20 Simple Tips to Prevent and Ease Hay Fever Symptoms

Summer is here and so is the pollen!

Did you know that hay fever symptoms affect 1 in 5 people across the UK?! If you’re a fellow sufferer, you know what I’m talking about. Severe hay fever can feel like a heavy head cold: watery eyes, a runny nose and a congested feeling in your head. Unlike a heavy cold though, it happens every year, can last for weeks or even months and you don’t get much sympathy for it.

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Firstly, I need to deliver some bad news: there’s no cure for hay fever.

Sorry, folks.

The good news, however, is that there IS a lot you can do to alleviate the symptoms without constantly resorting to medication. These easy tips will help stop hay fever in its tracks so that you can enjoy your garden this summer

Hang on, how do I know if I even have hay fever?

Hay fever is an allergy to pollen. There are three types of pollen that you might be allergic to: tree pollen, grass pollen and weed pollen.

They each affect people at different times of year.

  • Tree pollen: late March - mid May

  • Grass pollen: mid May - July

  • Weed pollen: late June - September

While pollen tends to spend most of its time outside, it can be hard to keep it out of your home. Your clothes, hair and pets can all be pollen-carrying culprits!

According to the NHS website, common hay fever symptoms include:

  • sneezing and coughing

  • a runny or blocked nose

  • itchy, red or watery eyes

  • itchy throat, mouth, nose and ears

  • loss of smell

  • pain around your temples and forehead

  • headache

  • earache

  • feeling tired


Quick tips to help prevent hay fever

  • Smear a thin layer of Vaseline around your nostrils to trap pollen before you breathe it in.

  • Wear over-sized or wraparound sunglasses to help prevent pollen getting in your eyes.

  • Change and wash your clothes everyday after wearing, particularly if you’ve been outside.

  • Consider drying clothes inside rather than out on the line – it’s frustrating, yes, but the last thing you want to do is put on clothes that are already covered in pollen!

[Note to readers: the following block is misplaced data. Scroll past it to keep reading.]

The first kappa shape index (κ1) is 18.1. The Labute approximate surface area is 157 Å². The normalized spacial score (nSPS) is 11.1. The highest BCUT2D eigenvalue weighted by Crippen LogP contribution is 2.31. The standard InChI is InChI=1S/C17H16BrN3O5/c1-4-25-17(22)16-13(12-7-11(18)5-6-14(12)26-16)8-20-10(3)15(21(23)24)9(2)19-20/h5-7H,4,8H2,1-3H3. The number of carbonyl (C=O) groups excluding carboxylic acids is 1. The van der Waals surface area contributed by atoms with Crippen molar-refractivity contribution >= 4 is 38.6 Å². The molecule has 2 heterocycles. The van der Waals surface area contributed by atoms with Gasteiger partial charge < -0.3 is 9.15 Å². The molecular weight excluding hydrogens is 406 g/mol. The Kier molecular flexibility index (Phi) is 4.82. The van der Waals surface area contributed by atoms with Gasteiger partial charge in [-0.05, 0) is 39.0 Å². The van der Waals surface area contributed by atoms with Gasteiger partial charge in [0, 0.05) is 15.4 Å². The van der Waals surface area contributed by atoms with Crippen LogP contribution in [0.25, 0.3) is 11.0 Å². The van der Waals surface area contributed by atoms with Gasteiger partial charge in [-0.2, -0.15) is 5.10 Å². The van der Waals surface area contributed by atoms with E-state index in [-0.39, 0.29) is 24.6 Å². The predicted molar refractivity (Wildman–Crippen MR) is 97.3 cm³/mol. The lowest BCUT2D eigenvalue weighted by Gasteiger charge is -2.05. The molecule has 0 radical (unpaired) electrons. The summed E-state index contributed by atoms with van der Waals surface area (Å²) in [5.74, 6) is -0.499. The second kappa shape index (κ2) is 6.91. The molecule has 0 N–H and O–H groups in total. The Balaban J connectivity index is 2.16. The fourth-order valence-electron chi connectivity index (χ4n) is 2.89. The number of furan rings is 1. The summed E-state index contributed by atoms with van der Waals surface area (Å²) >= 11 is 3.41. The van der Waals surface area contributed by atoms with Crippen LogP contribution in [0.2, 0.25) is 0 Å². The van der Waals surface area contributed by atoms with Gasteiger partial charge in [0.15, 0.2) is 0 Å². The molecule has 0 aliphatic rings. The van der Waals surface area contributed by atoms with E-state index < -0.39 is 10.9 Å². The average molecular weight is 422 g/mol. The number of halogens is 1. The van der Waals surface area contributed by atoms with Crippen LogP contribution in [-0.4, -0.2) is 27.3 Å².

• If you don’t have the space to dry clothes indoors, hang them out during the middle of the day when the pollen count is at its lowest and the sun at its warmest.

  • Give your jacket a shake - outside – when you get home.

  • Don’t keep freshly cut flowers in the house - sorry, no romantic bouquets for you! They’ll only cause you irritation.

  • Shower at the end of the day rather than at the start – wash any pollen off your body and particularly your hair!

  • Keep windows and doors shut where possible. Or if you can’t, consider hanging net curtains or sheer voile panels to help keep pollen out.

  • Invest in a pollen filter for air vents around your house.

  • Watch the weather forecast daily and try to avoid going out when the pollen count is particularly high.

  • Vacuum your home regularly, particularly any pet beds and anywhere your dogs or cats have been.

  • After your walk, brush your dog down to try and remove pollen from their coats before letting them back into the house.

  • Stay away from cut grass as much as possible. A good excuse to head out while your partner mows the lawn!

  • Stay in the countryside – you’d think that hay fever would be worse in the countryside, but research shows that the increased air pollution in cities also aggravates hay fever symptoms.

  • Alternatively, head to the beach where the fresh sea air blows pollen away before it can cause a problem.

  • Eat foods rich in beta carotene and Vitamin C to soothe your blocked nose and ease painful sinuses. Fill your plate with carrots, spinach, sweet potatoes, apples, apricots and tomatoes.

  • Tuck in to capers, red onions, garlic, watercress, dark berries, and citrus fruits. They all contain high amounts of the natural antihistamine quercetin.

  • Ditch the Earl Grey and try a cup of chamomile or nettle tea to relieve your symptoms; both have antihistamine and anti-inflammatory properties.

  • Sweeten your tea (or toast) with locally produced honey. It’s thought that eating locally-produced honey made by bees browsing from foliage that can be found all around you can ease the symptoms of hay fever. Try taking a small amount daily before hay fever season really kicks in.


Do you have your own failsafe tactics for dealing with hay fever symptoms? Do let us know in the comments below.  

 
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Janet Hill

I’m Janet, and I live at the foot of the beautiful Welsh Hills with my children Mary, 21, and Mark, 17. We share our four-acre plot with our six dogs, six cats, four hens, an assortment of wild ducks and all the other wonderful wildlife that visits our garden.